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Newcastle upon Tyne, typically called simply “Newcastle,” is a city and metropolitan borough in Tyne and Wear. It is situated on the northern bank of the River Tyne.

Initially developed around the Roman settlement of Pons Aelius, the settlement was changed to that of the castle which William the Conqueror’s first son, Robert Curthose. That castle, as well as the name of the settlement, was Newcastle.

In 1077, Newcastle, was under the rule of William the Conqueror, the first Norman king of England. His eldest son, Robert, who would become Robert II, was the target of a prank played on him by his brothers William Rufus and Henry. The young siblings dumped a full chamber pot over Robert’s head, which resulted in an altercation which his father ended. This resulted in bruised pride by Robert which was inflamed to the point of seething anger at William after the King allowed the younger siblings to go unpunished.

The very next day, Robert and his followers tried unsuccessfully to seize the Castle of Rouen in France. King William ordered the arrest of Robert and his brothers in arms. This added to the conflict between the father and son. The youths stayed ahead of those who were trying to arrest them. They arrived to the court of his uncle, Robert I, Count of Flanders and then invaded the county of Vexin in northwestern France, causing so much havoc that King William allied with France’s King Philip I to stop Robert.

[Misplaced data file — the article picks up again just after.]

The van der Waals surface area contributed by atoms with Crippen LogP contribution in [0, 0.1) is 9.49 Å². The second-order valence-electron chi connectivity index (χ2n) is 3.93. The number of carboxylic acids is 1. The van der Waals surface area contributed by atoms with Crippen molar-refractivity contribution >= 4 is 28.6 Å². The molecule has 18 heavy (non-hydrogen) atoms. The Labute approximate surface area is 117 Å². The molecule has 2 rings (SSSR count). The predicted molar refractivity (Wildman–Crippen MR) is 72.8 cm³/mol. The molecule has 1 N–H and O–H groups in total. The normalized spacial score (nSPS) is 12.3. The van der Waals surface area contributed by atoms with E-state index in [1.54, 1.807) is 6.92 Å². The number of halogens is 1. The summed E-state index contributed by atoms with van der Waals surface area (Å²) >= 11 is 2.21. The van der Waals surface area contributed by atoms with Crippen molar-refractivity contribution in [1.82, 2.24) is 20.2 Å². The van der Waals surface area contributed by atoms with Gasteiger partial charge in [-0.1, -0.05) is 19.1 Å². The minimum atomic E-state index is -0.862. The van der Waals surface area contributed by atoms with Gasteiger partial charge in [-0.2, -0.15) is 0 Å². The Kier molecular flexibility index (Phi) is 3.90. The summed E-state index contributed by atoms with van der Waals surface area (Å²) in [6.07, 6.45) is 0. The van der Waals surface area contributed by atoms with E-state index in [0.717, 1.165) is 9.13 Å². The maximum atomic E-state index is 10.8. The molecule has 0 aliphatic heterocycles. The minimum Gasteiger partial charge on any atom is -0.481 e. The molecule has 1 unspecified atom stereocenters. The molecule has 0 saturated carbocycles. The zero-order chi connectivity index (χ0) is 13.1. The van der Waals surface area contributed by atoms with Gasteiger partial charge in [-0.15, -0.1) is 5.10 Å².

The relationship between father and son was deteriorating quickly, and things only got worse when the king found out this his wife, Queen Matilda, had been sending their son money. It was the next year that Queen Matilda got the father and son to reconcile, at least temporarily, and they reconciled. During that time, Robert and William I built a wooden castle in 1080, and upon the castle’s completion, the town was officially named Newcastle.

The term “carry coals to Newcastle” refers to this particular area. The term is used to describe doing something superfluous or pointless. Newcastle upon Tyne was renowned as the United Kingdom’s first coal exporting port.

During the Great Depression of the 1930s, Newcastle experienced a consistent trend about of unemployment, and coal mining was hit hard. The last of Newcastle’s coal mine closed in 1956. In 2013, a temporary mine opened, produced about 40,000 tonnes of coal using modern mining methods. The shipyards died a slow death between the 1970s and 1990s. And during World War II, the city was bombed by the Luftwaffe. It took decades to grow into the bustling ports.

It is the most populous city in North East England. Today, Newcastle’s Central Business District is important to the region’s commercial district. Further, it is home to the Centre for Life, which is the country’s first biotechnology village. Scientists working here were the second group in Europe to get a license for human embryo stem cell research, allowing the group to find treatments like Alzheimer’s, Parkinson’s, and diabetes, and in 2005, they were the first scientists to clone a human embryo.



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